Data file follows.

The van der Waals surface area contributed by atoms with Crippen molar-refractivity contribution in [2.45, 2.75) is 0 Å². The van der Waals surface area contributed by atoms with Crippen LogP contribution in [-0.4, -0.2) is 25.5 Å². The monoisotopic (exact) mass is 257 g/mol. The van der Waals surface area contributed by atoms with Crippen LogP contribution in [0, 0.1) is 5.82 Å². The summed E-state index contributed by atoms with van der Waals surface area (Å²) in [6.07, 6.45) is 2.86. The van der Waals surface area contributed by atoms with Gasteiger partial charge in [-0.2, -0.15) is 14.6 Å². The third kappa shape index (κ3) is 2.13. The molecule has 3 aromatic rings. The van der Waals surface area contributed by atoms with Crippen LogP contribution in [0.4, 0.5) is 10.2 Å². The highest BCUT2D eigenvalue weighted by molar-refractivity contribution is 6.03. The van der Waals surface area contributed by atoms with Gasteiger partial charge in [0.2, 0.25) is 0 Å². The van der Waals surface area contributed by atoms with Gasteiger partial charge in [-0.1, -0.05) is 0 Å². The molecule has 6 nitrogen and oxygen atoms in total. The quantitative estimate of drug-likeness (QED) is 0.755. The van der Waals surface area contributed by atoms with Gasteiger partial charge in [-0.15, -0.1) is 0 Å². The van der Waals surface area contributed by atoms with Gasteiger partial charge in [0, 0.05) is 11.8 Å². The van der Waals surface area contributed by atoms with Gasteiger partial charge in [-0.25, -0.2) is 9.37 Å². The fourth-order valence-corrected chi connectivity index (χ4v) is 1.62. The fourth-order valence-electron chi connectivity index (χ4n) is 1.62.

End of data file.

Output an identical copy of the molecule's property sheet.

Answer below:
The van der Waals surface area contributed by atoms with Crippen molar-refractivity contribution in [2.45, 2.75) is 0 Å². The van der Waals surface area contributed by atoms with Crippen LogP contribution in [-0.4, -0.2) is 25.5 Å². The monoisotopic (exact) mass is 257 g/mol. The van der Waals surface area contributed by atoms with Crippen LogP contribution in [0, 0.1) is 5.82 Å². The summed E-state index contributed by atoms with van der Waals surface area (Å²) in [6.07, 6.45) is 2.86. The van der Waals surface area contributed by atoms with Gasteiger partial charge in [-0.2, -0.15) is 14.6 Å². The third kappa shape index (κ3) is 2.13. The molecule has 3 aromatic rings. The van der Waals surface area contributed by atoms with Crippen LogP contribution in [0.4, 0.5) is 10.2 Å². The highest BCUT2D eigenvalue weighted by molar-refractivity contribution is 6.03. The van der Waals surface area contributed by atoms with Gasteiger partial charge in [0.2, 0.25) is 0 Å². The van der Waals surface area contributed by atoms with Gasteiger partial charge in [-0.1, -0.05) is 0 Å². The molecule has 6 nitrogen and oxygen atoms in total. The quantitative estimate of drug-likeness (QED) is 0.755. The van der Waals surface area contributed by atoms with Gasteiger partial charge in [-0.15, -0.1) is 0 Å². The van der Waals surface area contributed by atoms with Gasteiger partial charge in [0, 0.05) is 11.8 Å². The van der Waals surface area contributed by atoms with Gasteiger partial charge in [-0.25, -0.2) is 9.37 Å². The fourth-order valence-corrected chi connectivity index (χ4v) is 1.62. The fourth-order valence-electron chi connectivity index (χ4n) is 1.62.